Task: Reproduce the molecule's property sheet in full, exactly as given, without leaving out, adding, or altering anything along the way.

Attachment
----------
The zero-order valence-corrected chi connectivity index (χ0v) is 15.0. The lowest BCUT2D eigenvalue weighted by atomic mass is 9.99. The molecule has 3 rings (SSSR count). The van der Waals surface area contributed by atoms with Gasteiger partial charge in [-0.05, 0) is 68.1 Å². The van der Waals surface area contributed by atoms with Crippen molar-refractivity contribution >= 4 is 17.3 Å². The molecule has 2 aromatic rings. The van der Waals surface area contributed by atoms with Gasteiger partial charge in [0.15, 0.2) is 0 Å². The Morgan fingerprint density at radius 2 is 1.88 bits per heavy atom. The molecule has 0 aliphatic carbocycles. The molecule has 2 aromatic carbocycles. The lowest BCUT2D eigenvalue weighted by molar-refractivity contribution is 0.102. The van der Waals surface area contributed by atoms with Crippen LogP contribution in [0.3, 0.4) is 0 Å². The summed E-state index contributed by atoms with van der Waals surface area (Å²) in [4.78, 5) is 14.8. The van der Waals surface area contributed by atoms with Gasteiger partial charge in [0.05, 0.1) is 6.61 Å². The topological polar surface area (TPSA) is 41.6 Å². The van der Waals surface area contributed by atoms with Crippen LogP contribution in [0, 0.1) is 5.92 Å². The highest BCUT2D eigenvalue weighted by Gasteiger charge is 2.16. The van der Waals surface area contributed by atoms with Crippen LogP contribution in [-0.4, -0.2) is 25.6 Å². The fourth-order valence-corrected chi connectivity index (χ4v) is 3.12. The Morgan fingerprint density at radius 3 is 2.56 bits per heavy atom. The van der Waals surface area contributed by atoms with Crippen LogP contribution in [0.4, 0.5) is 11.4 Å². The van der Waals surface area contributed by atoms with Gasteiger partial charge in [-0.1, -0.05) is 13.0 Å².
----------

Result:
The zero-order valence-corrected chi connectivity index (χ0v) is 15.0. The lowest BCUT2D eigenvalue weighted by atomic mass is 9.99. The molecule has 3 rings (SSSR count). The van der Waals surface area contributed by atoms with Gasteiger partial charge in [-0.05, 0) is 68.1 Å². The van der Waals surface area contributed by atoms with Crippen molar-refractivity contribution >= 4 is 17.3 Å². The molecule has 2 aromatic rings. The van der Waals surface area contributed by atoms with Gasteiger partial charge in [0.15, 0.2) is 0 Å². The Morgan fingerprint density at radius 2 is 1.88 bits per heavy atom. The molecule has 0 aliphatic carbocycles. The molecule has 2 aromatic carbocycles. The lowest BCUT2D eigenvalue weighted by molar-refractivity contribution is 0.102. The van der Waals surface area contributed by atoms with Crippen LogP contribution in [0.3, 0.4) is 0 Å². The summed E-state index contributed by atoms with van der Waals surface area (Å²) in [4.78, 5) is 14.8. The van der Waals surface area contributed by atoms with Gasteiger partial charge in [0.05, 0.1) is 6.61 Å². The topological polar surface area (TPSA) is 41.6 Å². The van der Waals surface area contributed by atoms with Crippen LogP contribution in [0, 0.1) is 5.92 Å². The highest BCUT2D eigenvalue weighted by Gasteiger charge is 2.16. The van der Waals surface area contributed by atoms with Crippen LogP contribution in [-0.4, -0.2) is 25.6 Å². The fourth-order valence-corrected chi connectivity index (χ4v) is 3.12. The Morgan fingerprint density at radius 3 is 2.56 bits per heavy atom. The van der Waals surface area contributed by atoms with Crippen LogP contribution in [0.4, 0.5) is 11.4 Å². The van der Waals surface area contributed by atoms with Gasteiger partial charge in [-0.1, -0.05) is 13.0 Å².